The Scottish Churches, while critical of many of the effects of capitalism, are not opposed to it as such. The governing party the SNP which relies on the votes of supporters as well as opponents of capitalism, rejects what it sees as ideological issues and opts for a mildly reformist pragmatism. There is also a majority of wealthy and powerful citizens, along with many of middling income, and even of those classified as poor, for whom capitalism is as natural as the polluted air we breathe, does what they think they want, and who simply do not want any alternative.

These are my observations and are presented without proof, because they are only intended to support my opinion that present day Scotland does not look like promising territory for a reform or effective control of capitalism and its practices.

In this situation I feel challenged by reading The Letter to Romans. Without doubt Paulos could have looked at the Empire as hugely unpromising territory for a message of transcendent justice, but clearly he saw opportunity where I might have seen No Chance Saloon. I put this down to the content of his convictions, rather than any difference of temperament. These are:

1. Human beings need rescued from “enslavement” by experiencing kindness and peace.(non-violence, safety, welfare)
2. Those experiences are aspects of a “rescuing justice” that is mediated by a community of men and women.
3. Those who are treated in this way become just people who are capable of mediating this rescuing justice to others.
4. Such communities exist everywhere in the world, and the primary allegiance of their members is to each other, rather than to their nation or race.

Of course there is much more to Paulos’ conviction than these. We shall see more of them as we read more of the letter, but these are evident in his introduction. Yes, I have removed his references to the ultimate source of rescuing justice, because while recognising the importance of the story of God told by Paulos, he himself insists that it is not only a story of rescue, but also a rescuing practice, exemplified historically by Jesus Messiah and contemporaneously by his Assemblies. The story of the Source is fundamental, and we shall return to it, but the points noted above can be a useful starting place.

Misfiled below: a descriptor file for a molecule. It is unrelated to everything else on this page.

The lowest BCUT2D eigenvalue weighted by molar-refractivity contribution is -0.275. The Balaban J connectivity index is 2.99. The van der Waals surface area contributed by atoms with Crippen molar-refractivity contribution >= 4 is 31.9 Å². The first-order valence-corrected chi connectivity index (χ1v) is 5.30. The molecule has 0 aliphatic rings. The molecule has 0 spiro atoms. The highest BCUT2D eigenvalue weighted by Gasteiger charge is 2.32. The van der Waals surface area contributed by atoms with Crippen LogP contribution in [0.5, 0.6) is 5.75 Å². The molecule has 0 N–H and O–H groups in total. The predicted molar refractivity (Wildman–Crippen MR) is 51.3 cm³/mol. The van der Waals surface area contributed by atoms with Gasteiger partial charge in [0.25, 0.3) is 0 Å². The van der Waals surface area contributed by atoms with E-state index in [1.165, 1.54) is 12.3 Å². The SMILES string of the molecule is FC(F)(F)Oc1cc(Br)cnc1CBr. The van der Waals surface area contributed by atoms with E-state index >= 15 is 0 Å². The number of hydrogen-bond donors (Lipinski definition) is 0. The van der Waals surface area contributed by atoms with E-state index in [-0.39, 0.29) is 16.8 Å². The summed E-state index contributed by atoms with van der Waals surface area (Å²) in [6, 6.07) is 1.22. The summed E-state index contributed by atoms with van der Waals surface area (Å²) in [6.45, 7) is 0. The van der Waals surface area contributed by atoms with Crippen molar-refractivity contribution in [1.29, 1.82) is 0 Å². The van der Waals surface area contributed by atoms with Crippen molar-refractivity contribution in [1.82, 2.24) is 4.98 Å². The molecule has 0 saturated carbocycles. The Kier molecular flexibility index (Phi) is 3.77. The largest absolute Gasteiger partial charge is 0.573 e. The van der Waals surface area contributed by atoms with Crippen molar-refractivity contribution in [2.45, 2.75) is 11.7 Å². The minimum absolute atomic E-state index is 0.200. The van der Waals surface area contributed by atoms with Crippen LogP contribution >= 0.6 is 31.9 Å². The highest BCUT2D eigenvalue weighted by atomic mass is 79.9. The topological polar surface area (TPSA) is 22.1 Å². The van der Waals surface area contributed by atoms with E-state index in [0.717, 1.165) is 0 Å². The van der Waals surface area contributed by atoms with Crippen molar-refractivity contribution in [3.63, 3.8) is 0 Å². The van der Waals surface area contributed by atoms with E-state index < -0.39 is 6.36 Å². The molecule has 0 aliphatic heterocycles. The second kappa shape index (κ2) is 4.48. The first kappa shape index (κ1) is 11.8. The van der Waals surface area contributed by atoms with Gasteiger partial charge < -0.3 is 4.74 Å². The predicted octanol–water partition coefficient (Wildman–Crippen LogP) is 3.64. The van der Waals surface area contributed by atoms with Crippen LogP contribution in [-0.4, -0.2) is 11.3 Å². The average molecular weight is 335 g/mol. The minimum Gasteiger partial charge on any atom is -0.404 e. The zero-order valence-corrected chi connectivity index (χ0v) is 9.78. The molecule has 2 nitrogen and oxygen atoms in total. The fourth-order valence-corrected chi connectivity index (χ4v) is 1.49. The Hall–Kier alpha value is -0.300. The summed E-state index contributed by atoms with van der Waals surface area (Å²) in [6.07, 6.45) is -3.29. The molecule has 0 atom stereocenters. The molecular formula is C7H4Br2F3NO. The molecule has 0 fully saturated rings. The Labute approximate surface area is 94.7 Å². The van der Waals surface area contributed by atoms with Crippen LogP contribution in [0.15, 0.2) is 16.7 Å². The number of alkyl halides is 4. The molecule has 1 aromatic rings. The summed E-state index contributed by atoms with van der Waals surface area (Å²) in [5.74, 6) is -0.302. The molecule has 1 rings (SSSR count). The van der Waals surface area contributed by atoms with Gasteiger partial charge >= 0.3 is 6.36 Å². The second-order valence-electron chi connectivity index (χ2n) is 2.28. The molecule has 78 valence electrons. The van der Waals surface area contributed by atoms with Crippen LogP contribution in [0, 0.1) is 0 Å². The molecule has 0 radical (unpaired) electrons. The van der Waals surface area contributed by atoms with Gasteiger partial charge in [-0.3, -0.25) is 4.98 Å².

Like socialists, Paulos insists that human beings are capable of justice. Like them also he knows that people must be liberated from their chains before they can liberate others. Unlike them however, he designates kindness and peace as the means of liberation. These qualities of course are a shorthand for the life of the Assembly which is structured by the life of Jesus, but they they indicate clearly what is transmitted by the assemblies and their tradition.

This is a different starting place from that of most contemporary political movements, who tend to bypass such concern as merely ethical, “because we’re not here to be a fucking church are we?” but announce that they must get down and dirty to deal with matters of oppression and exploitation, if they are left wing, or matters of economic opportunity and growth, if they are right wing. The innocence of most political people is stunning in that they assume their own liberation, and rarely ask if they are capable of bringing justice to themselves or others. This insistence that liberation is a practice and not an ideology is not a demand for an impossible purity in political activism, but a shrewd critique of those who want to change others without changing themselves.

Paulos’ assumption that Assemblies of Jesus will hold a primary allegiance to each other, across racial and national boundaries indicates a rejection of all racial, national and sectarian concerns; and his own role as an organiser and go-between across huge geographical and cultural distance is a useful model for political leaders in Scotland today. If we start with a concern only for the good of Scotland we shall remain captives of the ideology of the nation state which has not been a boon to humanity. Allegiance to other assemblies should also make us aware that the unit of justice is not necessarily Scotland, but rather communities of justice in Scotland.